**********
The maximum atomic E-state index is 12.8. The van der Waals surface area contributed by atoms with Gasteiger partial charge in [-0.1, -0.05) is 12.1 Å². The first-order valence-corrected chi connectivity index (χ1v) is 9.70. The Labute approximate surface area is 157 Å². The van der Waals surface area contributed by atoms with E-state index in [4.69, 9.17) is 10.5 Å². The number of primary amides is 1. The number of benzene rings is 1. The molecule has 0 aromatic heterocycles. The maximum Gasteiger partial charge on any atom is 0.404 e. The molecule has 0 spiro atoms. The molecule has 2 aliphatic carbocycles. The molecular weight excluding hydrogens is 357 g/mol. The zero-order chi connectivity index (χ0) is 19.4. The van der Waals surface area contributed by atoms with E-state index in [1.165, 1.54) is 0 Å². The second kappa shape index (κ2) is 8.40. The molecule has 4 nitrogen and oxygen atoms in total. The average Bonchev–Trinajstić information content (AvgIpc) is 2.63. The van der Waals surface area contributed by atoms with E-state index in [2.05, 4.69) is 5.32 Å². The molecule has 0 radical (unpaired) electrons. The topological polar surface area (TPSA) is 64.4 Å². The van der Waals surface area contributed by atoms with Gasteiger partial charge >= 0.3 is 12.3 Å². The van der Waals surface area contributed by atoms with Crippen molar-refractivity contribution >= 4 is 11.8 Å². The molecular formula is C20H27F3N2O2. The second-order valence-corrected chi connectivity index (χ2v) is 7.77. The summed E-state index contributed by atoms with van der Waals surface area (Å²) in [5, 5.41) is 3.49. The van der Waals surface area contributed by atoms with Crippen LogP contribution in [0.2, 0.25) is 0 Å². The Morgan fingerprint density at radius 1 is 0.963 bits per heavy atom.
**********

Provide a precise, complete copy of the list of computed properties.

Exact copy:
The maximum atomic E-state index is 12.8. The van der Waals surface area contributed by atoms with Gasteiger partial charge in [-0.1, -0.05) is 12.1 Å². The first-order valence-corrected chi connectivity index (χ1v) is 9.70. The Labute approximate surface area is 157 Å². The van der Waals surface area contributed by atoms with E-state index in [4.69, 9.17) is 10.5 Å². The number of primary amides is 1. The number of benzene rings is 1. The molecule has 0 aromatic heterocycles. The maximum Gasteiger partial charge on any atom is 0.404 e. The molecule has 0 spiro atoms. The molecule has 2 aliphatic carbocycles. The molecular weight excluding hydrogens is 357 g/mol. The zero-order chi connectivity index (χ0) is 19.4. The van der Waals surface area contributed by atoms with E-state index in [1.165, 1.54) is 0 Å². The second kappa shape index (κ2) is 8.40. The molecule has 4 nitrogen and oxygen atoms in total. The average Bonchev–Trinajstić information content (AvgIpc) is 2.63. The van der Waals surface area contributed by atoms with E-state index in [2.05, 4.69) is 5.32 Å². The molecule has 0 radical (unpaired) electrons. The topological polar surface area (TPSA) is 64.4 Å². The van der Waals surface area contributed by atoms with Gasteiger partial charge >= 0.3 is 12.3 Å². The van der Waals surface area contributed by atoms with Crippen molar-refractivity contribution >= 4 is 11.8 Å². The molecular formula is C20H27F3N2O2. The second-order valence-corrected chi connectivity index (χ2v) is 7.77. The summed E-state index contributed by atoms with van der Waals surface area (Å²) in [5, 5.41) is 3.49. The van der Waals surface area contributed by atoms with Crippen LogP contribution in [0.2, 0.25) is 0 Å². The Morgan fingerprint density at radius 1 is 0.963 bits per heavy atom.